3.6% response rate? Shocking! For our new feasibility study, we sent over 200 invitations to primary care doctors in Ireland and the invitees sent us back a very strong signal. “We are not interested”, or “we are too busy”, or “we don’t have enough eligible patients”? Whatever the reason, the message remained the same: No, thanks.
Power in research experiments is about finding the truth. Experimenters want to know whether their drugs or treatments work. If the drug or treatment works and they give it to a group of people, some of them will improve, some won’t. There’s a lot of chance and uncertainty in any drug or treatment administration. If we want to know the truth beyond the effects of chance, we need to give the drug or treatment to the right number of people. There’s a formula for it, known to most statisticians. It depends on many things, like the size of the improvement that you want to observe in the treated group, or other confounding factors. The higher power in a study, the more likely it says true (see, e.g., Dr Paul D Ellis’, PhD site here).
A rule of thumb says that the more people are in the study, the higher the chances of finding a meaningful impact of the intervention. Common sense also tells us that the more people in the trial, the more representative they are of the whole population – the more confidence you can be that your results apply to all; except for Martians – unless you really want to study Martian citizenship.
The easiest would be to call some friends, doctors, and ask for a favor. This should work, but it’s not really scientific. Or you can shut down the study and conclude that it’s not feasible. Or you can do the study with the small number of interested participants. Or you can send another mailshot, a reminder, to all – sometimes that can help.
Clinical trials use elaborate methods to make sure that everybody does the exact thing as they planned. Measuring treatment fidelity is checking the agreement between study plan and practice. Some health problems require complex changes. How to measure fidelity in trials of complex interventions? Here are some ideas for fidelity checking.
Fidelity in our PINTA study
Guidelines for primary care providers to manage problem alcohol use among problem drug users
- Scripted curriculum for the group training of providers
Booster session (practice visits) to prevent drift in provider skills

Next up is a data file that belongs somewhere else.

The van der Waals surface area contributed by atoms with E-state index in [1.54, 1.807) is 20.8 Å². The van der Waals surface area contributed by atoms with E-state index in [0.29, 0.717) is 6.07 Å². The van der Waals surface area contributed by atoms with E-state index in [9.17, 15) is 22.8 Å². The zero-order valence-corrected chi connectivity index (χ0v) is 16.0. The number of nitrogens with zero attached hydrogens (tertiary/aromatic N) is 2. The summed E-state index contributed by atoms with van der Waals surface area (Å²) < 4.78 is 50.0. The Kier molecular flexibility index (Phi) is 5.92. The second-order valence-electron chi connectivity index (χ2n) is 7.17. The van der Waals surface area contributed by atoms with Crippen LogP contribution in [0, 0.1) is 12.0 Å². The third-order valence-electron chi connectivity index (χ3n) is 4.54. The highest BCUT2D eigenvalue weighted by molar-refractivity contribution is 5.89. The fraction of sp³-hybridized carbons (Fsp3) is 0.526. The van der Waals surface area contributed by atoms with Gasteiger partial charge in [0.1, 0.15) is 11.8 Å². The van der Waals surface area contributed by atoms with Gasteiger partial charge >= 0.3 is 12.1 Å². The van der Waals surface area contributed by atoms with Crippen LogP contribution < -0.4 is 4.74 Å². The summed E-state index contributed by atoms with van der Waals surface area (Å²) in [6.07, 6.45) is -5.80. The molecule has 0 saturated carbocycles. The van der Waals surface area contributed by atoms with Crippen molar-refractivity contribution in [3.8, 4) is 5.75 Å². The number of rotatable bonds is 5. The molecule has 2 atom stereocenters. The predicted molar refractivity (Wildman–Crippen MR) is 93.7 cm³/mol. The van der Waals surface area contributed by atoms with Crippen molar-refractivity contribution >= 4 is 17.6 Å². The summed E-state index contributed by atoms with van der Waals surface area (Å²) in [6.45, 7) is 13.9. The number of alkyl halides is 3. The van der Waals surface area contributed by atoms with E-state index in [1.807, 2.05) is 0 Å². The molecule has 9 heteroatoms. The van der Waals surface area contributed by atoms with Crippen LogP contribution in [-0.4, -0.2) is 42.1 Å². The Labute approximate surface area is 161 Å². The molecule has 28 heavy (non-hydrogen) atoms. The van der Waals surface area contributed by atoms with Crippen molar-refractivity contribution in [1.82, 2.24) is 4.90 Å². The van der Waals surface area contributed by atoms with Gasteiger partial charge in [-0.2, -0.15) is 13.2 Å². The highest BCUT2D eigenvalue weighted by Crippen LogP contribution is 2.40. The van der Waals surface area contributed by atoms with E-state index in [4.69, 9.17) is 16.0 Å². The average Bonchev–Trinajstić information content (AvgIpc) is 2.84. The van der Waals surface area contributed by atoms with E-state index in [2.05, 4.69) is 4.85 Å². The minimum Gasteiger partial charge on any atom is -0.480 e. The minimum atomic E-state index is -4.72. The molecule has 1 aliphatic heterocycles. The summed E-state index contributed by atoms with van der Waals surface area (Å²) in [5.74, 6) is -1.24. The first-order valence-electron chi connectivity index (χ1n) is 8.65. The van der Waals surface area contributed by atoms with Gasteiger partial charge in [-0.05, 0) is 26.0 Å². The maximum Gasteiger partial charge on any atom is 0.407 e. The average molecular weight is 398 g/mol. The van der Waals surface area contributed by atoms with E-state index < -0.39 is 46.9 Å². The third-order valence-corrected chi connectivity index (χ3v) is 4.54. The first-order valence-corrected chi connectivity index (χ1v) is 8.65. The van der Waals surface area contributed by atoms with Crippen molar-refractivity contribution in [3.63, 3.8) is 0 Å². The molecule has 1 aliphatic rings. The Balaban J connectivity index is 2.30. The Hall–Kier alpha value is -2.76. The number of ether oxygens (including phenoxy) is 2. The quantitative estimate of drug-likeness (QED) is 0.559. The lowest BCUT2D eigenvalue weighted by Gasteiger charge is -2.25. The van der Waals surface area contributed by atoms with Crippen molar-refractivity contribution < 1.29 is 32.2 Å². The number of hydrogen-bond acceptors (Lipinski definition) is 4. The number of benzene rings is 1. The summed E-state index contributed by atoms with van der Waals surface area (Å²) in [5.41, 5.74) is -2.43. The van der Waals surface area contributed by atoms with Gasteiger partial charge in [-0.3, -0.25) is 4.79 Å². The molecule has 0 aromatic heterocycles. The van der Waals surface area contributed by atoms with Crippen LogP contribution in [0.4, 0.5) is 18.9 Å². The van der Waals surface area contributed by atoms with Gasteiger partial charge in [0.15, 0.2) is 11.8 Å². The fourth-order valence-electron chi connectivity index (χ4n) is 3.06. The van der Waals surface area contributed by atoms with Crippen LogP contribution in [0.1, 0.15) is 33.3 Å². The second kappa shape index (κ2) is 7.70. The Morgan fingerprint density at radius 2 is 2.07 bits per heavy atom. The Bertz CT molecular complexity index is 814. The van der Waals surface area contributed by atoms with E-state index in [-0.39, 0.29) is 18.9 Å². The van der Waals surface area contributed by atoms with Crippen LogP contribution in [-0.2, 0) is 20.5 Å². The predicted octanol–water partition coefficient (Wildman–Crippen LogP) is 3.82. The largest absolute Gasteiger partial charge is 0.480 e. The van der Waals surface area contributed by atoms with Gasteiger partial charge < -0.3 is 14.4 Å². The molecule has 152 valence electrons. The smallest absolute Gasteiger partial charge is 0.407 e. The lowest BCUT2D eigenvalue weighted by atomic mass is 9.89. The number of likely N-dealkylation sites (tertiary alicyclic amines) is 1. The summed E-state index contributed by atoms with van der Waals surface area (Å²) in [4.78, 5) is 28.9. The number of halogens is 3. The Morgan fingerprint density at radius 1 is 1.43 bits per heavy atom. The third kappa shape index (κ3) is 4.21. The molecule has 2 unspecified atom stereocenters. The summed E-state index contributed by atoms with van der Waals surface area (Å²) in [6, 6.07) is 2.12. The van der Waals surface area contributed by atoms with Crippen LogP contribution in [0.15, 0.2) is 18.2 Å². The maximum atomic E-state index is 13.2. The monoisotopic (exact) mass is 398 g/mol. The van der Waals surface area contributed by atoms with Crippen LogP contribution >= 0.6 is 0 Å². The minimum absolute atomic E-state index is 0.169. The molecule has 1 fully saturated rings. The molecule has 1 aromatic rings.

- Access of providers to research staff for questions about the intervention
Instructional video of patient–doctor interaction to standardize the delivery
- Cards with examples of standard drinks and scripted responses – to standardize the delivery
- Question about patient scenario in follow-up questionnaires (telephone contact)
SBIRT checklist for providers (process measure)
- Pre- and post training test (knowledge measure)
- Patient follow-up questionnaire will check whether each component of the intervention was delivered
Measuring fidelity in trials of complex interventions is important. It is not technically demanding. Ultimately this becomes a question of personal development and credibility – willingness to have one’s skills analysed and improved is the basis of reflective practice.
Last days of my INVEST fellowship
Visiting research scholars make new friends quickly and parting is not always easy for them. I said bye in Portland (OR) five times:
First, I said bye to my writing group. This was my second group in the last 15 weeks. The first, 10-week course of prompt-based writing was a birthday gift from my wife. I enjoyed the first course so much that I decided to go for a second round. The new beginnings were difficult, because we had a new group and group dynamics; dynamics matters most in writing groups. By the 3rd-4thmeeting, the group juice started to flow and we shared more and more feedback on our writings. Parting with the second group wasn’t easy, but much smoother thanks to my experience with the first group; I felt I belong there.
My point here – that saying bye slowly makes parting easier – should interest most visiting research scholars. Beyond this limited audience, however, my point should speak to anyone who faces parting with many good friends.
In our new new paper, we outline plans for doing a study which should tell us whether doctors and agonist patients accept psychological interventions as means of curbing alcohol in primary care; it should also tell us whether we can do more research on this topic in Ireland. Access the full protocol here http://www.researchprotocols.org/2013/2/e26/
For some people, publishing research protocols is not fun because of two reasons:
- everybody knows what you’re doing
- you have to do what you said – everybody knows now.
However tough for researchers, these two reasons make publicly available research protocols the best way to achieve transparency in research. Transparent research is in line with ethical principles of research conduct and makes an honorable contribution to the scientific knowledge – to the honor pot. Together with accountability, it should be the core pillar of scientific discovery.
If these safeguards fail, we may see more instances of academic fraud and data falsification, such as Diederik Stapels’. The social psychology community has been embarassed by the revelation that Diederik Stapels made up the data for his papers. The NY Times link provides a detailed analysis of the Stapels and his academic fraud.
the screening and treatment processes should be more systematic and proactive in all problem drug users, especially in those with concurrent chronic illnesses or psychiatric co-morbidity,
lower thresholds should be applied for both identification and intervention of problem alcohol use and referral to specialist services,
special skills and specialist supervision is required if managing persistent/dependent alcohol use in primary care.